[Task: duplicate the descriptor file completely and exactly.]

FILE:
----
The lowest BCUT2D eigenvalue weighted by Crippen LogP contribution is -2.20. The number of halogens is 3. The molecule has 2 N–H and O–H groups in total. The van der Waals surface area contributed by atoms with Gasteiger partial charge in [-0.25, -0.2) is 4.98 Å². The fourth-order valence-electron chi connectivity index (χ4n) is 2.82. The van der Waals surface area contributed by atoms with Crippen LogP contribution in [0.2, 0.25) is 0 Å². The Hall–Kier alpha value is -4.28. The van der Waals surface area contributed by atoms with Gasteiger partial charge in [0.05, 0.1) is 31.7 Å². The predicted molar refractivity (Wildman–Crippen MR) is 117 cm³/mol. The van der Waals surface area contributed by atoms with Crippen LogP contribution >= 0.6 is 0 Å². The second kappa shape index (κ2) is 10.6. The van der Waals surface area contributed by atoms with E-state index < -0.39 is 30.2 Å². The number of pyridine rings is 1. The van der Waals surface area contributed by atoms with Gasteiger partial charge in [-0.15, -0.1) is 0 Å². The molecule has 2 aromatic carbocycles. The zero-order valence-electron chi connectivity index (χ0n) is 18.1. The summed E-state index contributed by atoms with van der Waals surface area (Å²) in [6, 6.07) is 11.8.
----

The lowest BCUT2D eigenvalue weighted by Crippen LogP contribution is -2.20. The number of halogens is 3. The molecule has 2 N–H and O–H groups in total. The van der Waals surface area contributed by atoms with Gasteiger partial charge in [-0.25, -0.2) is 4.98 Å². The fourth-order valence-electron chi connectivity index (χ4n) is 2.82. The van der Waals surface area contributed by atoms with Crippen LogP contribution in [0.2, 0.25) is 0 Å². The Hall–Kier alpha value is -4.28. The van der Waals surface area contributed by atoms with Gasteiger partial charge in [0.05, 0.1) is 31.7 Å². The predicted molar refractivity (Wildman–Crippen MR) is 117 cm³/mol. The van der Waals surface area contributed by atoms with Crippen LogP contribution >= 0.6 is 0 Å². The second kappa shape index (κ2) is 10.6. The van der Waals surface area contributed by atoms with E-state index < -0.39 is 30.2 Å². The number of pyridine rings is 1. The van der Waals surface area contributed by atoms with Gasteiger partial charge in [-0.15, -0.1) is 0 Å². The molecule has 2 aromatic carbocycles. The zero-order valence-electron chi connectivity index (χ0n) is 18.1. The summed E-state index contributed by atoms with van der Waals surface area (Å²) in [6, 6.07) is 11.8.